Pseudo-Augustine (=Quodvultdeus?). Latin. Merk: Ps.Aug
Barsalibi (Dionysus bar Salibi). d. 1171. Syriac. Merk: Bars
A member of the Jacobite Syriac church, he was bishop first of Mabbûgand then Amida. He wrote commentaries on the Gospels and some works ontheology. His text is essentially that of the Peshitta, and so has littleinfluence on our text.
Basil of Ancyra. IV. Greek. Nestle: BasA.
Bishop of Ancyra from about 335. In an era when Arianism was becomingever more powerful and ever more radical, he held relatively close to theNicene position, trying to keep the Emperor Constantius from adopting theArian position of Valens of Mursa during the 350s. Although by 360 itappeared that Constantius was committed to Arianism, Basil's followerseventually joined forces with Athanasius to maintain Nicene orthodoxy.Basil himself died around 374. [AA, HC]
Basil the Great of Cæsarea. d. 379. Greek. Nestle: Bas. Merk: Bas
One of the great "Cappadocian Fathers," he was the brother ofGregory of Nyssa. Born of a well-to-do family around 330, he studied in several citiesbefore becoming a hermit (358?) and did much to reform and organizethe eastern monastic rules. In the 360s he became a presbyter, then in 370Bishop of Cappadocian Cæsarea. Along with his brother and his friend Gregoryof Nazianzus, he was one of the great defenders of Nicene orthodoxy in themid to late fourth century, particularly after the death of Athanasius.He was probably around fifty when he died on the first day of 379, and althoughhe felt frustrated by the schisms which remained in the church(the Principate was still promoting heterodox causes, and Rome had rejectedhis claims), his work was important to the reunificationof orthodoxy which soon followed. He also made some changes in church order,and worked to keep the ascetic movement under episcopal control. He hasbeen called the "true founder of communal... monasticism."His book On the Holy Spirit was oneof the great writings of Nicene Christianity. He also wrote letters which illuminatethe problems of a bishop in those troubles times. Debate continues aboutthe authenticity of some of his minor works. Von Soden considers histext to align with the Purple Uncials;if true, this would make it almost but not quite purely Byzantine. [20CE, AA, AS, HC, PDAH]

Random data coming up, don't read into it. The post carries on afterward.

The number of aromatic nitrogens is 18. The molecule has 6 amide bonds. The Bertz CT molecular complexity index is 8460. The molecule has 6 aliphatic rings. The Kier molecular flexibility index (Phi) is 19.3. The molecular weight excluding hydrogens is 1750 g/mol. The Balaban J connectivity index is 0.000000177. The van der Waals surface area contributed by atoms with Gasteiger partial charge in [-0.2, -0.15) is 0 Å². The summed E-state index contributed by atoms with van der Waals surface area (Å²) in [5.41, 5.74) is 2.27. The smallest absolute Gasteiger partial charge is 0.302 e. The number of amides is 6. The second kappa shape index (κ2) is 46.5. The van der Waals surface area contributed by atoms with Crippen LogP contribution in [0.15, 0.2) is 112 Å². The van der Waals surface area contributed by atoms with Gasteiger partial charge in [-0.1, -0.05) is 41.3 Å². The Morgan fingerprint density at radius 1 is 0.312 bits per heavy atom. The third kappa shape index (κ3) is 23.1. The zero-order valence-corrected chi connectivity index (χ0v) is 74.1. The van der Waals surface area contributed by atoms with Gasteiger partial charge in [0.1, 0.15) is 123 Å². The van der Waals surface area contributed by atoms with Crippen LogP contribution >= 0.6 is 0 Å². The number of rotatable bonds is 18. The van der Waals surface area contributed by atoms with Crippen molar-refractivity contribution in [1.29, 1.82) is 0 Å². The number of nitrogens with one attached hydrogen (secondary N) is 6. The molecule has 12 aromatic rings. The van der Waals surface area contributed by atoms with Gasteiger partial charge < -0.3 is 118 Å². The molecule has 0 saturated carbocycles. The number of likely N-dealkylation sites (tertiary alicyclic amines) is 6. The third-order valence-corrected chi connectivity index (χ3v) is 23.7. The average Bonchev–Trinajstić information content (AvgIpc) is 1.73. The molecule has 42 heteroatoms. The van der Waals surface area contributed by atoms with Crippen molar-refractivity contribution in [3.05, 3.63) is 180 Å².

Basilides. II. (Greek). Nestle: Basil.
Basilidies, a Gnostic, has left no direct literary remains (althoughOrigen credits a gospel to him). What little we know comes fromClement of Alexandria(who preserved some quotations), Irenæus,Origen, the Acta Archelai,and the Philosophumena of Hippolytus(the latter perhaps based on forged documents).The sources are extremely inconsistent, and differenteditors have preferred different interpretations. Irenæus andClement describe a complex divine scheme (including, e.g., 365different heavens!) similar to that of Valentinus. The universe has degeneratedfrom its lofty origins. The "Hippolytan" view is of ascent rather than descent,and involves fewer divine beings. The Acta Archelai implies somethinglike Persian dualism. [20CE]
Beatus of Liébana. VIII. Latin. Nestle: Bea. Merk: Be
A Spanish abbot, died probably 798, noteworthy primarily for hiscommentary on the Apocalypse. There were two editions of his work, the second appearing in 784. It is based larely on Tyconius, Jerome's version of Victorinus, and Apringius. He also commented on other books, but these commentaries are obscure and have not been published. [HAGH]
Venerable Bede. d. 735. Latin. Nestle: Beda. Merk: Beda